Paul David Ronalds is CEO of Save the Children Australia. His previous positions include service as first assistant secretary responsible for the Office of Work and Family in the Australian Department of Prime Minister and Cabinet, and he has also worked for World Vision Australia as deputy chief executive officer and director of strategy.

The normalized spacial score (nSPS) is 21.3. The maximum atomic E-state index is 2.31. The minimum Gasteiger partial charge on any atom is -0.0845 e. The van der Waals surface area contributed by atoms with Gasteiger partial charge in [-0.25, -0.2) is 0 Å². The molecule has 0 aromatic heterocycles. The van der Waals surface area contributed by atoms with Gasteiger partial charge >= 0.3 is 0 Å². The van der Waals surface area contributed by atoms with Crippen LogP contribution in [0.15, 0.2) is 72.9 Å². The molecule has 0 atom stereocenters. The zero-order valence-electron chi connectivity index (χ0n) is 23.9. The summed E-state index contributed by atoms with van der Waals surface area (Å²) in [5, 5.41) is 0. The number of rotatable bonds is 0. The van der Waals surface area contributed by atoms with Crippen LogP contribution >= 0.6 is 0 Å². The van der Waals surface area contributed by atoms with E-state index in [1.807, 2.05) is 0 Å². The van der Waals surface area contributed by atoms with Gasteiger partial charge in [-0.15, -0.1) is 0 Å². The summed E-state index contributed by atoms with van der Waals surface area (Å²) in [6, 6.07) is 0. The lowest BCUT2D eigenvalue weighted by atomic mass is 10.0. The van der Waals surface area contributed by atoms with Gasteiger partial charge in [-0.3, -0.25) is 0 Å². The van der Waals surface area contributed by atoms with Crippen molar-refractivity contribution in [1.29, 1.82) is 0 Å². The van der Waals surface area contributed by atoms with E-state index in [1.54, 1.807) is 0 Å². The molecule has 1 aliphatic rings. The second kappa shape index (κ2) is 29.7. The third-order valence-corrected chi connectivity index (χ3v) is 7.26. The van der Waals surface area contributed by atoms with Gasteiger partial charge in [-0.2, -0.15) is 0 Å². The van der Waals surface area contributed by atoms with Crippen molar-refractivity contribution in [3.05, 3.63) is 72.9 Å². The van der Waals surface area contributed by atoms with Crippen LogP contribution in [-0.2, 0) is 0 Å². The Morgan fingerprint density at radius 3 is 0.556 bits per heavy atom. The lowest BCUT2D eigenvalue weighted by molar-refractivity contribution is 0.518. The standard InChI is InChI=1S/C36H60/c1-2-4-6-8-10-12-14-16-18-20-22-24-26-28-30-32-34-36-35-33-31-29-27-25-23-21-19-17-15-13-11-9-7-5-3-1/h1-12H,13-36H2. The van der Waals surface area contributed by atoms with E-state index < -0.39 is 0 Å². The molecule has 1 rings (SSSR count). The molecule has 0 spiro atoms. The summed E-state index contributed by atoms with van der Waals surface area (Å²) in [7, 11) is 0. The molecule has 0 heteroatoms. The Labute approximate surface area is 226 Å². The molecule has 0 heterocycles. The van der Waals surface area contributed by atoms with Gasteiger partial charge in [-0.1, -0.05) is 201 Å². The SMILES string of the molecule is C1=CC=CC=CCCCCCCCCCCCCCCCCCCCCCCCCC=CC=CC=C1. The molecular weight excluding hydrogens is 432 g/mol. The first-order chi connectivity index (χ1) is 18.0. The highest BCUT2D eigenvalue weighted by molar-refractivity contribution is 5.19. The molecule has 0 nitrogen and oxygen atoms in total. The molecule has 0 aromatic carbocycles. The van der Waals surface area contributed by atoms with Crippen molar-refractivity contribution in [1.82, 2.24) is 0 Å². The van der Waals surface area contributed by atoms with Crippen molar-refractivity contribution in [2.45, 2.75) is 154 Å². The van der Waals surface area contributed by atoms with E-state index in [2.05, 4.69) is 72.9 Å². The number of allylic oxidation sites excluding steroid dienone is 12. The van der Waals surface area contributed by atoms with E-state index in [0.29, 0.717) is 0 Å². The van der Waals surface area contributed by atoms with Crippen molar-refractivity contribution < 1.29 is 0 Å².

This well researched and elegantly written book aims to map out the challenges that development and humanitarian NGOs must overcome if they are to continue to play a significant role in our twenty-first century globalised world. The author, Paul Ronalds, draws on his years of experience as Director of Programs and Deputy CEO for strategy of World Vision, Australia and illustrates many of his arguments using a sometimes forensic examination of that organisation's policies and practices. This thoughtful and intelligent analysis of the social, political and economic trends shaping the role of international NGOs in the fight against poverty is a valuable resource for aid practitioners and students of international relations alike. It concisely and convincingly makes the case for fundamental change in the way civil society organizes itself to meet the challenges of the 21st Century. The Change Imperative comes at an important time in world politics, a time when the world must decide either to tackle climate change and the development challenges we face or ignore those challenges and sit idly by while billions suffer. Ronalds cogently charts the role the large International Development NGOs have played in the past while cautioning that in their past successes lie the seeds of failure. These issues must be addressed in order for INGOs to prevail and thrive in an ever more complex, stressed and geo-political world. The INGOs role in global governance is too important to be allowed to ossify, atrophy or diminish change is an imperative. Paul Ronalds points the way forward. Richly informative, full of useful facts and figures and a incisive and clear-headed analysis for any NGO leaders wanting to understand the rising trajectory of NGOs over the last twenty years, the trends affecting NGOs in the coming decades and what needs to be done to ensure that NGOs remain relevant to their mission. This book by Paul Ronalds provides a well-founded introduction to what leadership and followership are likely to mean for a twenty-first century NGO. A required reading to add to the pile. NGOs must become more adept at dealing with the growing uncertainties they face and responsibilities they choose to carry. At last, we have an insider's perspective on what could be done if the will is there. In the 21st Century, an NGO s failure to regenerate will not be for want of the clear analysis and practical advice that this book provides. In the 21st century we have realized as a global society that finding common ground on such things as climate, environment and wealth is the central challenge. INGOs have emerged as prominent players in this task and the public certainly look to INGOs as key agents for solving these daunting challenges. Leaders of INGOs have only brief organizational history and sparse literature to guide them into the future. I am grateful to Paul Ronalds for adding to the store of knowledge on this topic and believe his work will prove useful in helping INGOs to remain relevant and effective. As a leader in one of the large lumbering INGOs Paul is aiming at, I find his articulation and analysis of both the influence we have and the challenges we face very real and insightful. The changes he advocates are helpfully influenced by wider learning on organizational development. It s a book that will help INGO leaders reflect and make their organizations more effective.